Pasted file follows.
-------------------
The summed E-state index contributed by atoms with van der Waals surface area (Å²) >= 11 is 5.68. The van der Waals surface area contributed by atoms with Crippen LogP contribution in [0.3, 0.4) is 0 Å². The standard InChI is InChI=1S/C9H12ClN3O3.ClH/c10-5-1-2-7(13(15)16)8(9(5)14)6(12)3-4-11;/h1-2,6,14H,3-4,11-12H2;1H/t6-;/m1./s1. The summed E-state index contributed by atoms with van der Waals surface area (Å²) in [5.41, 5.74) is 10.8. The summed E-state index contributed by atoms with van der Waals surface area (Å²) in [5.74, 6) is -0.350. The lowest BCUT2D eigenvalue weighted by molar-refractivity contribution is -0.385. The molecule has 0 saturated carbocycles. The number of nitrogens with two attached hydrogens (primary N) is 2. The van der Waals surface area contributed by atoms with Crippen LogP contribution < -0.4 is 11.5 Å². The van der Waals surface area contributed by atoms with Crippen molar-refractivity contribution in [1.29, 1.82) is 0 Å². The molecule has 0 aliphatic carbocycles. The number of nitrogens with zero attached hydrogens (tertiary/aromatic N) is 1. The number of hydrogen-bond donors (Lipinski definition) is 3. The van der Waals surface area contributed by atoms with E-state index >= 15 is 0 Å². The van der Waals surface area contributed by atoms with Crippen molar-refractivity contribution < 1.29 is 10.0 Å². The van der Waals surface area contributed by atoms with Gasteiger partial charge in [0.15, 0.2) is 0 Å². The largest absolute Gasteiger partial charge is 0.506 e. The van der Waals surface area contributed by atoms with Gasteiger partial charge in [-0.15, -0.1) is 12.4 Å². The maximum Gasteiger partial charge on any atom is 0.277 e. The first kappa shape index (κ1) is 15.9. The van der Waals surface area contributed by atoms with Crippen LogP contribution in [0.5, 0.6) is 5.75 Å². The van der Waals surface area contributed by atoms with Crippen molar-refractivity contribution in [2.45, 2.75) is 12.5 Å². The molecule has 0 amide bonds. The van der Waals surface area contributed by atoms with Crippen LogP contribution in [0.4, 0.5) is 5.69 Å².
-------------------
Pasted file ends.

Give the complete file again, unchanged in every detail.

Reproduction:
The summed E-state index contributed by atoms with van der Waals surface area (Å²) >= 11 is 5.68. The van der Waals surface area contributed by atoms with Crippen LogP contribution in [0.3, 0.4) is 0 Å². The standard InChI is InChI=1S/C9H12ClN3O3.ClH/c10-5-1-2-7(13(15)16)8(9(5)14)6(12)3-4-11;/h1-2,6,14H,3-4,11-12H2;1H/t6-;/m1./s1. The summed E-state index contributed by atoms with van der Waals surface area (Å²) in [5.41, 5.74) is 10.8. The summed E-state index contributed by atoms with van der Waals surface area (Å²) in [5.74, 6) is -0.350. The lowest BCUT2D eigenvalue weighted by molar-refractivity contribution is -0.385. The molecule has 0 saturated carbocycles. The number of nitrogens with two attached hydrogens (primary N) is 2. The van der Waals surface area contributed by atoms with Crippen LogP contribution < -0.4 is 11.5 Å². The van der Waals surface area contributed by atoms with Crippen molar-refractivity contribution in [1.29, 1.82) is 0 Å². The molecule has 0 aliphatic carbocycles. The number of nitrogens with zero attached hydrogens (tertiary/aromatic N) is 1. The number of hydrogen-bond donors (Lipinski definition) is 3. The van der Waals surface area contributed by atoms with E-state index >= 15 is 0 Å². The van der Waals surface area contributed by atoms with Crippen molar-refractivity contribution < 1.29 is 10.0 Å². The van der Waals surface area contributed by atoms with Gasteiger partial charge in [0.15, 0.2) is 0 Å². The largest absolute Gasteiger partial charge is 0.506 e. The van der Waals surface area contributed by atoms with Gasteiger partial charge in [-0.15, -0.1) is 12.4 Å². The maximum Gasteiger partial charge on any atom is 0.277 e. The first kappa shape index (κ1) is 15.9. The van der Waals surface area contributed by atoms with Crippen LogP contribution in [0.5, 0.6) is 5.75 Å². The van der Waals surface area contributed by atoms with Crippen molar-refractivity contribution in [2.45, 2.75) is 12.5 Å². The molecule has 0 amide bonds. The van der Waals surface area contributed by atoms with Crippen LogP contribution in [0.4, 0.5) is 5.69 Å².